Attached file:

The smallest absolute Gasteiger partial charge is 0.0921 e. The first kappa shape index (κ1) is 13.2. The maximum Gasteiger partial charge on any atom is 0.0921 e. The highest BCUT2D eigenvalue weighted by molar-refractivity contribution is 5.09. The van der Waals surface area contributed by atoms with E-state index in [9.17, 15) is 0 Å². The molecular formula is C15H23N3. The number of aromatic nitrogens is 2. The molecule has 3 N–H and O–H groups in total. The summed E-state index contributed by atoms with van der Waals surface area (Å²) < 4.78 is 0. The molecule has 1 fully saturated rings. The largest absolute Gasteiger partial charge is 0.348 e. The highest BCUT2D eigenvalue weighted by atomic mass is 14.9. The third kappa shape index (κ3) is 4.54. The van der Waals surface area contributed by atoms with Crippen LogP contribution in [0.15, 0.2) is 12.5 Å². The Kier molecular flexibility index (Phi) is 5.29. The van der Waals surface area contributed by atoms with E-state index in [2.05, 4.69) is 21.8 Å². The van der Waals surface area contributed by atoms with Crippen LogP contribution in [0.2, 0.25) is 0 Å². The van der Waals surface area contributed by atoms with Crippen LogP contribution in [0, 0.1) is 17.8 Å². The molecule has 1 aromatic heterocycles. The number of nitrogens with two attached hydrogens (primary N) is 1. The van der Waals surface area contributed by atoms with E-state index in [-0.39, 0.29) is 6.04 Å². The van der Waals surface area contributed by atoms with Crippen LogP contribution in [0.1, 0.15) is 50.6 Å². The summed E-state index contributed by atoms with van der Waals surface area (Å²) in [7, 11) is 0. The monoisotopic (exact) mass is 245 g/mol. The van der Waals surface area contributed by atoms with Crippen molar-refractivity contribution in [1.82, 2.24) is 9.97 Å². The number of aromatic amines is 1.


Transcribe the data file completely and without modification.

The smallest absolute Gasteiger partial charge is 0.0921 e. The first kappa shape index (κ1) is 13.2. The maximum Gasteiger partial charge on any atom is 0.0921 e. The highest BCUT2D eigenvalue weighted by molar-refractivity contribution is 5.09. The van der Waals surface area contributed by atoms with E-state index in [9.17, 15) is 0 Å². The molecular formula is C15H23N3. The number of aromatic nitrogens is 2. The molecule has 3 N–H and O–H groups in total. The summed E-state index contributed by atoms with van der Waals surface area (Å²) < 4.78 is 0. The molecule has 1 fully saturated rings. The largest absolute Gasteiger partial charge is 0.348 e. The highest BCUT2D eigenvalue weighted by atomic mass is 14.9. The third kappa shape index (κ3) is 4.54. The van der Waals surface area contributed by atoms with Crippen LogP contribution in [0.15, 0.2) is 12.5 Å². The Kier molecular flexibility index (Phi) is 5.29. The van der Waals surface area contributed by atoms with E-state index in [2.05, 4.69) is 21.8 Å². The van der Waals surface area contributed by atoms with Crippen LogP contribution in [0.2, 0.25) is 0 Å². The van der Waals surface area contributed by atoms with Crippen LogP contribution in [0, 0.1) is 17.8 Å². The molecule has 1 aromatic heterocycles. The number of nitrogens with two attached hydrogens (primary N) is 1. The van der Waals surface area contributed by atoms with E-state index in [-0.39, 0.29) is 6.04 Å². The van der Waals surface area contributed by atoms with Crippen LogP contribution in [0.1, 0.15) is 50.6 Å². The summed E-state index contributed by atoms with van der Waals surface area (Å²) in [7, 11) is 0. The monoisotopic (exact) mass is 245 g/mol. The van der Waals surface area contributed by atoms with Crippen molar-refractivity contribution in [1.82, 2.24) is 9.97 Å². The number of aromatic amines is 1.